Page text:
Most of us have a profound appreciation for our mothers that transcends description. As great as many fathers are, usually it is our mothers who have a more persistent and pervasive impact on our lives. Motherhood is highly valued, even revered, by individuals and in the majority of homes and families.
Once we leave our homes and enter public life, however, a remarkable transformation occurs. There, motherhood is viewed as a sort of exile or banishment from the important things in life, and as an unfortunate burden deserving of pity and calling out for rescue. As the influential political philosopher John Rawls put it, “A long and historic injustice to women is that they have borne, and continue to bear, an unjust share of the task of raising, nurturing, and caring for their children.” This task of raising children, in the understanding of Rawls and of mainstream American culture today, is a burden to be “borne.” As such, this burden should be divided as equitably as possible between mothers and fathers as a matter of justice.
This view—however well-meaning in its origin—has led to the mistaken and unjust social marginalization of the 10.4 million American women who fall under the description of “stay-at-home mother.” These full-time mothers, though they may look forward to being cherished and revered by their children (eventually!), are viewed by society as something akin to couch potatoes. Even the label “stay-at-home mom” evokes such an image—as if such mothers, when approached by an opportunity to get an actual job or make a real difference in the world, respond “No thanks, I think I’ll stay at home.”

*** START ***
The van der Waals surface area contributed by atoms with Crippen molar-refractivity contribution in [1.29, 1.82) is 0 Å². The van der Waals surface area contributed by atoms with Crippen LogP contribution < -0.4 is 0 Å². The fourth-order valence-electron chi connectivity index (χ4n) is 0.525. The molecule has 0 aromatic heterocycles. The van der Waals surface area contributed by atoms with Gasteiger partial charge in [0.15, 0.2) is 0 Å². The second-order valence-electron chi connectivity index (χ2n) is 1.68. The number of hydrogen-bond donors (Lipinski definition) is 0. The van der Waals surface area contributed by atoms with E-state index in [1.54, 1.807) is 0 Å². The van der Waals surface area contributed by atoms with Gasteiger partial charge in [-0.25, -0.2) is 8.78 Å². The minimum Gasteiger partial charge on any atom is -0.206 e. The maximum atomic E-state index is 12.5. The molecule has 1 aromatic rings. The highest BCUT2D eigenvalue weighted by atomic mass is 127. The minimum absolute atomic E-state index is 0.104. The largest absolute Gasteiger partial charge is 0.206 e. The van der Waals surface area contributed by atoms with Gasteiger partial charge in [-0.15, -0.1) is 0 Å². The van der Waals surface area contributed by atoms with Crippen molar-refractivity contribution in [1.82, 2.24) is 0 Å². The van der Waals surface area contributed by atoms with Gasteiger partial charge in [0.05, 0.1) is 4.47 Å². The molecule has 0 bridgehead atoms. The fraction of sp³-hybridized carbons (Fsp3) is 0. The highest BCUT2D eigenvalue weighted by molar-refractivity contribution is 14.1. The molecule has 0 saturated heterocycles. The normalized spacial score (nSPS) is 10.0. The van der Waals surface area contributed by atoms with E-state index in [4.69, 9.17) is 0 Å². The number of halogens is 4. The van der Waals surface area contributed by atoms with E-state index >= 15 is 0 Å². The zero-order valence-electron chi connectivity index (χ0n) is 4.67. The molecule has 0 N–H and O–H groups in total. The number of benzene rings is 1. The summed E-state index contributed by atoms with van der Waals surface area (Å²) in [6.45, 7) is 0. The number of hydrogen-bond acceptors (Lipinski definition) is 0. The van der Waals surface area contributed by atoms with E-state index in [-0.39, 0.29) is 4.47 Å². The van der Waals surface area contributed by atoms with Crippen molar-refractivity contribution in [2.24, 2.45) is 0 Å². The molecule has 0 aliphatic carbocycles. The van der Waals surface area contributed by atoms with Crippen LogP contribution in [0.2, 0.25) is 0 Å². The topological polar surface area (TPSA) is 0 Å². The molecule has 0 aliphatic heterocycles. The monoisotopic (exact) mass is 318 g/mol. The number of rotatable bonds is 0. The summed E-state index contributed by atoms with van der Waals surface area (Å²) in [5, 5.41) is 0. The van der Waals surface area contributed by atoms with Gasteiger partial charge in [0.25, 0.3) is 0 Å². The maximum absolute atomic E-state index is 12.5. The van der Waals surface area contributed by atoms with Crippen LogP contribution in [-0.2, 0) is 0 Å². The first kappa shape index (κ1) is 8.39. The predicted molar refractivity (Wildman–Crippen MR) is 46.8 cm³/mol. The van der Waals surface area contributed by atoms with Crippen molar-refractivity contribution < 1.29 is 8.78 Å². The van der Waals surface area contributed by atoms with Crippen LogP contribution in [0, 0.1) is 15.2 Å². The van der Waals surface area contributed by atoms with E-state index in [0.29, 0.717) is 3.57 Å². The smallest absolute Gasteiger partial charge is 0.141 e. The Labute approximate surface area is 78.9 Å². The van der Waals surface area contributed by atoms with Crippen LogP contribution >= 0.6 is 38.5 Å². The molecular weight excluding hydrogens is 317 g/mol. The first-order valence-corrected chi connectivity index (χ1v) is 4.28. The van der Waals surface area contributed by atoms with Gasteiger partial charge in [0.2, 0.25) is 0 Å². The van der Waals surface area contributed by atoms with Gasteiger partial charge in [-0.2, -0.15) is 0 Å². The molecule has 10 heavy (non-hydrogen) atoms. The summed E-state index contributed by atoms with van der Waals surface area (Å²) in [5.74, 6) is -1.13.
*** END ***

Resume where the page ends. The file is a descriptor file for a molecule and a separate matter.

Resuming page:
Mother’s Day provides an opportunity for us to reflect on the value of the mothers in our own lives. But it should also lead us to reflect on the value of motherhood in general, its importance for our society, and the ways in which we might rescue full-time mothers not from motherhood itself but from the social marginalization that currently accompanies their choice.
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